- The value of world exports of commercial services rose by 11% in 2011
- 15% increase in Europe’s exports of manufactured goods in 2011
- US exports of food in 2011 reached US$ 131 bn
- India’s exports of agricultural products in 2011 increased by 49%
(World Trade Organization, 2012) Declining resources, climate change and growing urban populations will transform the cities of the future. But what will these urban centres actually look like? Conclusion We are confronted with many challenges today that must be faced in order to leave a better world for the generations to come. It is our responsibility to find innovative solutions to improve the quality of our environment and replenish our energy consumption. Through Green space and renewable energy these needs can be met. As technology continues to develop, the city of the future will become more efficient and permanently connected. Allowing urban residents the ability to instantaneously access all parts of their world. Green, Sustainable, Connected, and Efficient is how I envision the City of the Future. Image courtesy of (Popsci.com) Image courtesy of (http://planetgreenrecycle.com/) Image courtesy of (http://www.standard.co.uk/) Image courtesy of (tower.arcadia.edu) Image courtesy of (www.bbc.com) Image courtesy of (raredelights.com) (Watch your day in 2020, 2011) (Watch your day in 2020, 2011) (Watch your day in 2020, 2011) (Tesco: Homeplus Subway Virtual Store, 2011) Image courtesy of (http://www.asce.org/) Image courtesy of (raredelights.com) Image courtesy of (www.examiner.com) (Microsoft's Concept of How 2019 Will Look Like, 2011) (Microsoft's Concept of How 2019 Will Look Like, 2011) (Appel, 2012) Image courtesy of (architecture-view.com) Microsoft's Concept of How 2019 Will Look Like (2011). [Motion Picture].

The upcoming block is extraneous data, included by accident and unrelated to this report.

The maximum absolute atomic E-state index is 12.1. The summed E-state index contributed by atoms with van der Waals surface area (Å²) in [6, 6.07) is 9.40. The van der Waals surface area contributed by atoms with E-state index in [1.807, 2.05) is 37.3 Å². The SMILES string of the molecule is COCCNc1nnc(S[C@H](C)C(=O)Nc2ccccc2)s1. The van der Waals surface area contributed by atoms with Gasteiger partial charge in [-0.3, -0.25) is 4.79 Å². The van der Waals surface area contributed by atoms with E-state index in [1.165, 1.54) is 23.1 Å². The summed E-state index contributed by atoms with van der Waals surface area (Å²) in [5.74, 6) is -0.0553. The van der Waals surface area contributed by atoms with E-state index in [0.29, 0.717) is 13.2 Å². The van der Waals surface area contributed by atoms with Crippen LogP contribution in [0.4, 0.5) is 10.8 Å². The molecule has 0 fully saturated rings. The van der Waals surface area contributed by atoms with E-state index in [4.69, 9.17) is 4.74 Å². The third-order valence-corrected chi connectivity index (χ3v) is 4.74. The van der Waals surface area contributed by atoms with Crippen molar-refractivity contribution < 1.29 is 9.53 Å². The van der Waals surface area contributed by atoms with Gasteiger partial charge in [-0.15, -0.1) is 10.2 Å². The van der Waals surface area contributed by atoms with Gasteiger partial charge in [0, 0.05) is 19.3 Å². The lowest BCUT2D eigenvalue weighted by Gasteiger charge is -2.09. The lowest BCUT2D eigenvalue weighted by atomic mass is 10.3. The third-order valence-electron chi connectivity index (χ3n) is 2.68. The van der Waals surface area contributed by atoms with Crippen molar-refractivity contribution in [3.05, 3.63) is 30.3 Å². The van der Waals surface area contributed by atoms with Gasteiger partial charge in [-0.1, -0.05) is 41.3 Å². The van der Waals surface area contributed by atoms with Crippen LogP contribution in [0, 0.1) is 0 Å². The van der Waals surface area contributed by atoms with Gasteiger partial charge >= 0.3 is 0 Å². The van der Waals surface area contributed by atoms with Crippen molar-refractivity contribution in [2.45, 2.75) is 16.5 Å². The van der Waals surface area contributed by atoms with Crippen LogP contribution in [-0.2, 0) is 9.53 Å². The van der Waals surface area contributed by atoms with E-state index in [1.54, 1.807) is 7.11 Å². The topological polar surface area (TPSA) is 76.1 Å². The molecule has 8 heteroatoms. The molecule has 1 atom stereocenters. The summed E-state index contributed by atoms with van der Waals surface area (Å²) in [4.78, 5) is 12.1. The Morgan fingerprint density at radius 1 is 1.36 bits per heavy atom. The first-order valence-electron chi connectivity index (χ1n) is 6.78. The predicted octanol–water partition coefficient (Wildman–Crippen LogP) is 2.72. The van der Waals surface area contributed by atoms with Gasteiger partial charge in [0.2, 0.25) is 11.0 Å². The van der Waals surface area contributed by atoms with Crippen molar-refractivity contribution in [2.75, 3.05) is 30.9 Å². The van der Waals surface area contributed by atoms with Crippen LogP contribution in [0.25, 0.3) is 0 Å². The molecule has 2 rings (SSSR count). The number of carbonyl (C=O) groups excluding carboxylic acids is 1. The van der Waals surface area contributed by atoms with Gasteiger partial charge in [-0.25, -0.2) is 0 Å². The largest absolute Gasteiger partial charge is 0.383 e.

Tesco: Homeplus Subway Virtual Store (2011). [Motion Picture].
Watch your day in 2020 (2011). [Motion Picture].
Amazingly Green Cities of the Future. (n.d.). Retrieved 04 29, 2013, from Ecofriend: http://www.ecofriend.com/10-amazingly-green-cities-of-the-future.html
Appel, F. (Director). (2012). The World in 2050 - Future study presented [Motion Picture].
British Petroleum (BP). (2011). BP Statistical Review of World Energy.
Development, O. f.-o. (2012). OECD Environmental Outlook to 2050. Retrieved from http://www.oecd.org/env/indicators-modelling-outlooks/49910023.pdf
Food and Agriculture Organization of the United Nations. (n.d.). Retrieved 04 30, 2013, from United Nations: http://www.un.org/waterforlifedecade/scarcity.shtml
Global Phosphorus Research Initiative. (2011, November 17). Global Phosphorus Research Initiative. Retrieved from Sustainable PHosphorus Futures: http://phosphorusfutures.net/
Pesigan, D. A. (2013, January 22). Retrieved from Recovery Platform: http://www.recoveryplatform.org/assets/meetings_trainings/irf2013/IRF2013/Presentations/Special%20Reports-Urban%20Health%20Risk.pdf
Popsci.com. (n.d.). Retrieved from Popsci.com: http://www.popsci.com/futurecity/plan.html
The New Ecologist. (2010, August 30). Green Cities of the Future - The Principles and the Facts. Retrieved from The New Ecologist: www.thenewecologist.com/2010/08/green-cities-of-the-future-the-principles-and-the-facts/
The World Bank. (n.d.). Globalization. Retrieved from The World Bank: http://web.worldbank.org/WBSITE/EXTERNAL/EXTABOUTUS/0,,contentMDK:23272496~pagePK:51123644~piPK:329829~theSitePK:29708,00.html
World Trade Organization. (2012). International Trade Statistics.